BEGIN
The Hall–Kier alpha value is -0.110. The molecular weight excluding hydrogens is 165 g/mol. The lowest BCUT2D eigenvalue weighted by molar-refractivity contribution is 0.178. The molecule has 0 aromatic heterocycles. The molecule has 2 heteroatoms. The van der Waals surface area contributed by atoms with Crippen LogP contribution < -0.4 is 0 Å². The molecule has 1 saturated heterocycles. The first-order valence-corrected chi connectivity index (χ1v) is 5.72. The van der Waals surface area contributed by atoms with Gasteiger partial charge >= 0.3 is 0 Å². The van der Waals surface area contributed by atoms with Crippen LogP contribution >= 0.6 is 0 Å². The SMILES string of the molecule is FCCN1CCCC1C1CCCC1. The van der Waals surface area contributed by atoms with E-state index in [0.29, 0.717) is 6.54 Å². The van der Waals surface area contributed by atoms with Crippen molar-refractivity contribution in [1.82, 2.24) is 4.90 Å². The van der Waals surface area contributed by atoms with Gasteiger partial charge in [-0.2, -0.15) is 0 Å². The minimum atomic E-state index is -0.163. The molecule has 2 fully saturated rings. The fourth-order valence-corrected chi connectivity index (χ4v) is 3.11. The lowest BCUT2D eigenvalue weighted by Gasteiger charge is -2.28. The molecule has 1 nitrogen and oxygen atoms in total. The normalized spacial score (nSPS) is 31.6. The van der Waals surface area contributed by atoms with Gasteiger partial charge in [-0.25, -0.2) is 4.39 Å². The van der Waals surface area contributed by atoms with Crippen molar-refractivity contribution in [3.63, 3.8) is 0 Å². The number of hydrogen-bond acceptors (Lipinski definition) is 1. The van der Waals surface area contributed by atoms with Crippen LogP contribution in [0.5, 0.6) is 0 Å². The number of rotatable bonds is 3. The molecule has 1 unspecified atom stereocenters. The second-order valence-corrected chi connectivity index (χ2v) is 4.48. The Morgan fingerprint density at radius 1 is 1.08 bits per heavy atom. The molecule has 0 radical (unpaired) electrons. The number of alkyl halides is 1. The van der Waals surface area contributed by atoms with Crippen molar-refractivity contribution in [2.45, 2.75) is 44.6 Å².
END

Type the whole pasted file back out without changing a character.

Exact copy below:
The Hall–Kier alpha value is -0.110. The molecular weight excluding hydrogens is 165 g/mol. The lowest BCUT2D eigenvalue weighted by molar-refractivity contribution is 0.178. The molecule has 0 aromatic heterocycles. The molecule has 2 heteroatoms. The van der Waals surface area contributed by atoms with Crippen LogP contribution < -0.4 is 0 Å². The molecule has 1 saturated heterocycles. The first-order valence-corrected chi connectivity index (χ1v) is 5.72. The van der Waals surface area contributed by atoms with Gasteiger partial charge >= 0.3 is 0 Å². The van der Waals surface area contributed by atoms with Crippen LogP contribution >= 0.6 is 0 Å². The SMILES string of the molecule is FCCN1CCCC1C1CCCC1. The van der Waals surface area contributed by atoms with E-state index in [0.29, 0.717) is 6.54 Å². The van der Waals surface area contributed by atoms with Crippen molar-refractivity contribution in [1.82, 2.24) is 4.90 Å². The van der Waals surface area contributed by atoms with Gasteiger partial charge in [-0.2, -0.15) is 0 Å². The minimum atomic E-state index is -0.163. The molecule has 2 fully saturated rings. The fourth-order valence-corrected chi connectivity index (χ4v) is 3.11. The lowest BCUT2D eigenvalue weighted by Gasteiger charge is -2.28. The molecule has 1 nitrogen and oxygen atoms in total. The normalized spacial score (nSPS) is 31.6. The van der Waals surface area contributed by atoms with Gasteiger partial charge in [-0.25, -0.2) is 4.39 Å². The van der Waals surface area contributed by atoms with Crippen molar-refractivity contribution in [3.63, 3.8) is 0 Å². The number of hydrogen-bond acceptors (Lipinski definition) is 1. The van der Waals surface area contributed by atoms with Crippen LogP contribution in [0.5, 0.6) is 0 Å². The number of rotatable bonds is 3. The molecule has 1 unspecified atom stereocenters. The second-order valence-corrected chi connectivity index (χ2v) is 4.48. The Morgan fingerprint density at radius 1 is 1.08 bits per heavy atom. The molecule has 0 radical (unpaired) electrons. The number of alkyl halides is 1. The van der Waals surface area contributed by atoms with Crippen molar-refractivity contribution in [2.45, 2.75) is 44.6 Å².